THE Commonwealth of the Bahamas and Canada have signed a Tax Information Exchange Agreement, strengthening an already established culture of co-operation, Deputy Prime Minister and Minister of Foreign Affairs Brent Symonette announced.
Mr Symonette and Canadian High Commissioner to the Bahamas Stephen Hallihan signed the TIEA at a ceremony on Thursday at the House of Assembly.
It was the 22nd such agreement signed by the Bahamas - 16 with Organisation for Economic Co-operation and Development countries and nine with members of the G-20.
"The government of the Bahamas is satisfied that its expanding network for tax information exchange proves the Bahamas' ability to benefit from the changing global regulatory environment and to enjoy continued growth in its international business industry," Mr Symonette said. He said that the government welcomes the TIEA agreement with Canada, a fellow Commonwealth country and member of the OECD Global Forum. He thanked the Canadian negotiators for completing the negotiations in a collaborative and co-operative manner.
The Bahamas, he said, takes particular note of its long-standing economic links Canada stemming back over a century, which have provided mutual benefits for both countries, particularly in financial services and the hospitality sector.
"The Bahamas has also enjoyed a long-standing relationship with Canada in the area of judicial co-operation in respect of cross-border criminal activity, under our Mutual Legal Assistance Treaty, which has been in place since the late 1990s.
"The TIEA between our two countries provides an important complementary addition to an already established, robust base of cooperation," he said.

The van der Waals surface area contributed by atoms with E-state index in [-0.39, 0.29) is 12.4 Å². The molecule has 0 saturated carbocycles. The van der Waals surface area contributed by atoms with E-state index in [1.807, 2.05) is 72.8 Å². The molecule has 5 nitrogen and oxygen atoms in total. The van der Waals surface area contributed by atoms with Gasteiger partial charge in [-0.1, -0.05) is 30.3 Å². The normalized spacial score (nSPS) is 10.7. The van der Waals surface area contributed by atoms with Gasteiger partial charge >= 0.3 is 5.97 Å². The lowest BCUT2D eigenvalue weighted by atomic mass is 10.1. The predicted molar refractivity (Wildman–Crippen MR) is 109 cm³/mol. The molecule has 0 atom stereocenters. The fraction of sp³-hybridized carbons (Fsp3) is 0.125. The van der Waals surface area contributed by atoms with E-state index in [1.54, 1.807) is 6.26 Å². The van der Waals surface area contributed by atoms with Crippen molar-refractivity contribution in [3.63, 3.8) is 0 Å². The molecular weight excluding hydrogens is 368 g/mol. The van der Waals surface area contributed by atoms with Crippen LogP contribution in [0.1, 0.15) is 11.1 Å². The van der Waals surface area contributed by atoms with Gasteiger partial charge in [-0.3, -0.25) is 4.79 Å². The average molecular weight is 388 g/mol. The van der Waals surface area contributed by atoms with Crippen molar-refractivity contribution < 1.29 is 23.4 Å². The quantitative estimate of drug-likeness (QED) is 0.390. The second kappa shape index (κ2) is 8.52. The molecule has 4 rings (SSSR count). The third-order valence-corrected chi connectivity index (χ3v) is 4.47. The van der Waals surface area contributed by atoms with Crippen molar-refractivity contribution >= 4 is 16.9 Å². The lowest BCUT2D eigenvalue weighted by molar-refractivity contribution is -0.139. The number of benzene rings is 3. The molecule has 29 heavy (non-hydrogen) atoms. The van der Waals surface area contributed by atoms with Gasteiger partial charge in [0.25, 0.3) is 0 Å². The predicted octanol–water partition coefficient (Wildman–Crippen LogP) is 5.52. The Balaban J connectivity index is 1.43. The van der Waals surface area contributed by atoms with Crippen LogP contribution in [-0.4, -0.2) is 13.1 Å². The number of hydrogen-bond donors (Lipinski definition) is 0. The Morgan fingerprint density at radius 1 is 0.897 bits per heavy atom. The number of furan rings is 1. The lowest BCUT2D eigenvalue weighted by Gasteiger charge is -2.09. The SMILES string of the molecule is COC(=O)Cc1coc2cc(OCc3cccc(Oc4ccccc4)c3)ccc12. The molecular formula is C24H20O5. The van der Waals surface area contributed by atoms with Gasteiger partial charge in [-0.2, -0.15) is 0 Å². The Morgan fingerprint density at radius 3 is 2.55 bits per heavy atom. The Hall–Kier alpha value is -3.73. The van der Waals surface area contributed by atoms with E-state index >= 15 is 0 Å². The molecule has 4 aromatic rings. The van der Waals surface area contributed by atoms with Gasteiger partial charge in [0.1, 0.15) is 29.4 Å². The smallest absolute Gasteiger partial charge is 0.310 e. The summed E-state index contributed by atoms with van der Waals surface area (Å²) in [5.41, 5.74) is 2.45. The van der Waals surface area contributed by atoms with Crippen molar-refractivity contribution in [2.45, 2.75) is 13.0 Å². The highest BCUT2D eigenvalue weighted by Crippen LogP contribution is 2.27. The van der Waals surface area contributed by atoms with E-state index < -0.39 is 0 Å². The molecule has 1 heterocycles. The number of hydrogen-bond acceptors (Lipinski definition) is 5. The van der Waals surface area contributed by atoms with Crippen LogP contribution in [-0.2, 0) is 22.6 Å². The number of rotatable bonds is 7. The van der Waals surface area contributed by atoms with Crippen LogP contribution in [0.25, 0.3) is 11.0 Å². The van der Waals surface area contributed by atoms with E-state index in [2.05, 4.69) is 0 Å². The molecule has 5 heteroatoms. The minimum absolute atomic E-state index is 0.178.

Once the agreement enters into force, it will extend exempt surplus treatment to dividends paid to a Canadian parent corporation by its foreign affiliates resident and carrying on business in the Bahamas, allowing such dividends to be exempted from tax in Canada.
"The Bahamas looks forward to the continued expansion of its economic relationship with Canada, as nations committed to the effective implementation of accepted international standards for financial regulation and cross-border cooperation; and from this new base forge even stronger links within the scope of the new global financial norms," Mr Symonette said.
High Commissioner Hallihan said that these agreements are an important part of a commitment that has been made to many countries around the world, to bring about transparency and effectiveness to international financial systems and to tax regimes which cross borders.
"In that regard, Canada is very pleased to be signing this exchange agreement with the government of the Bahamas. It will, quite simply, make our taxation regimes more transparent, more effective and it will allow both countries to actually more effectively implement the tax systems that we have in place," he said. "It also sends a very a powerful signal to other communities that responsible governments such as the one here and in our Canada, insist on due diligence being undertaken when it comes to issues of taxation and financial regulations."
The High Commissioner said that it is also just another sign of how strong the relationship is between Canada and the Bahamas, regarded as one of its strongest partners in the region.
The Bahamas has signed Tax Information Exchange Agreements with: the United States of America, the Principality of Monaco, the Republic of San Marino, the United Kingdom, New Zealand, the People's Republic of China, Argentina, the Netherlands, Belgium, France, Mexico, Denmark, The Faroe Islands, Finland, Greenland, Iceland, Norway, Sweden, Spain, Australia, and Germany.
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